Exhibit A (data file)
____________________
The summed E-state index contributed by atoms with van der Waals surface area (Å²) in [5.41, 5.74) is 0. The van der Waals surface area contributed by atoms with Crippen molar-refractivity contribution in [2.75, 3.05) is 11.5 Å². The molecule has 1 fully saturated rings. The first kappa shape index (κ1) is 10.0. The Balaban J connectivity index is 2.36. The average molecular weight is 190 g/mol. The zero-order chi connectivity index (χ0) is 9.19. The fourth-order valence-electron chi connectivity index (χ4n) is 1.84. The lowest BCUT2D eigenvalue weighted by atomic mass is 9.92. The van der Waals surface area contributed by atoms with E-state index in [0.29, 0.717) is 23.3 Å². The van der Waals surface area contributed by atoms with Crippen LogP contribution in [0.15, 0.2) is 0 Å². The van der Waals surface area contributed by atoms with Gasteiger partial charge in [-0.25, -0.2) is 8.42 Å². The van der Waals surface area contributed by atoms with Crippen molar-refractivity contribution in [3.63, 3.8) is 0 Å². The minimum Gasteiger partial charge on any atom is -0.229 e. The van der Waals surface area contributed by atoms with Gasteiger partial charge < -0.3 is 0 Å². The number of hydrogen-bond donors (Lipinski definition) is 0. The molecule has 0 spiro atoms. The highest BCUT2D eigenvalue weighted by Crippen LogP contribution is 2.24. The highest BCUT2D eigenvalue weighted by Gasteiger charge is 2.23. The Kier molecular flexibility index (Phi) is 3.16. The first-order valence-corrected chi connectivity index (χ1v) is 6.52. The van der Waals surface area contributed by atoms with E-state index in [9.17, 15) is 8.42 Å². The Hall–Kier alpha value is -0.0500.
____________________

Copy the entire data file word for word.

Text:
The summed E-state index contributed by atoms with van der Waals surface area (Å²) in [5.41, 5.74) is 0. The van der Waals surface area contributed by atoms with Crippen molar-refractivity contribution in [2.75, 3.05) is 11.5 Å². The molecule has 1 fully saturated rings. The first kappa shape index (κ1) is 10.0. The Balaban J connectivity index is 2.36. The average molecular weight is 190 g/mol. The zero-order chi connectivity index (χ0) is 9.19. The fourth-order valence-electron chi connectivity index (χ4n) is 1.84. The lowest BCUT2D eigenvalue weighted by atomic mass is 9.92. The van der Waals surface area contributed by atoms with E-state index in [0.29, 0.717) is 23.3 Å². The van der Waals surface area contributed by atoms with Crippen LogP contribution in [0.15, 0.2) is 0 Å². The van der Waals surface area contributed by atoms with Gasteiger partial charge in [-0.25, -0.2) is 8.42 Å². The van der Waals surface area contributed by atoms with Crippen molar-refractivity contribution in [3.63, 3.8) is 0 Å². The minimum Gasteiger partial charge on any atom is -0.229 e. The van der Waals surface area contributed by atoms with Gasteiger partial charge < -0.3 is 0 Å². The number of hydrogen-bond donors (Lipinski definition) is 0. The molecule has 0 spiro atoms. The highest BCUT2D eigenvalue weighted by Crippen LogP contribution is 2.24. The highest BCUT2D eigenvalue weighted by Gasteiger charge is 2.23. The Kier molecular flexibility index (Phi) is 3.16. The first-order valence-corrected chi connectivity index (χ1v) is 6.52. The van der Waals surface area contributed by atoms with E-state index in [9.17, 15) is 8.42 Å². The Hall–Kier alpha value is -0.0500.